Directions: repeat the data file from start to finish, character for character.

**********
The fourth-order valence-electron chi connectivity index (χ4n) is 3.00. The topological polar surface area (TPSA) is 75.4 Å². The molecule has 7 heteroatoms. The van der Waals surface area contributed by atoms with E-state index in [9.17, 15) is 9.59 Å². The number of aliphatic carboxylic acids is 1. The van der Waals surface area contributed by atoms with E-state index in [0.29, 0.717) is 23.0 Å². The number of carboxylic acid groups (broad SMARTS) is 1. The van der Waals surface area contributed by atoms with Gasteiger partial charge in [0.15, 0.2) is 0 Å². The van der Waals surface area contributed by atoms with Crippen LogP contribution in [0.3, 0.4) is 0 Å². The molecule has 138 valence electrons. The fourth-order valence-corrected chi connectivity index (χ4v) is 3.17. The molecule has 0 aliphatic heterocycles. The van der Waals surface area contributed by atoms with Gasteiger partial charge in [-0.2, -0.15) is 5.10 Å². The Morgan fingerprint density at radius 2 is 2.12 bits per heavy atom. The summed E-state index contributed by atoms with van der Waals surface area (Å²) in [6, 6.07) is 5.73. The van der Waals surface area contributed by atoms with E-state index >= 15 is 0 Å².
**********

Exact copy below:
The fourth-order valence-electron chi connectivity index (χ4n) is 3.00. The topological polar surface area (TPSA) is 75.4 Å². The molecule has 7 heteroatoms. The van der Waals surface area contributed by atoms with E-state index in [9.17, 15) is 9.59 Å². The number of aliphatic carboxylic acids is 1. The van der Waals surface area contributed by atoms with E-state index in [0.29, 0.717) is 23.0 Å². The number of carboxylic acid groups (broad SMARTS) is 1. The van der Waals surface area contributed by atoms with Gasteiger partial charge in [0.15, 0.2) is 0 Å². The van der Waals surface area contributed by atoms with Crippen LogP contribution in [0.3, 0.4) is 0 Å². The molecule has 138 valence electrons. The fourth-order valence-corrected chi connectivity index (χ4v) is 3.17. The molecule has 0 aliphatic heterocycles. The van der Waals surface area contributed by atoms with Gasteiger partial charge in [-0.2, -0.15) is 5.10 Å². The Morgan fingerprint density at radius 2 is 2.12 bits per heavy atom. The summed E-state index contributed by atoms with van der Waals surface area (Å²) in [6, 6.07) is 5.73. The van der Waals surface area contributed by atoms with E-state index >= 15 is 0 Å².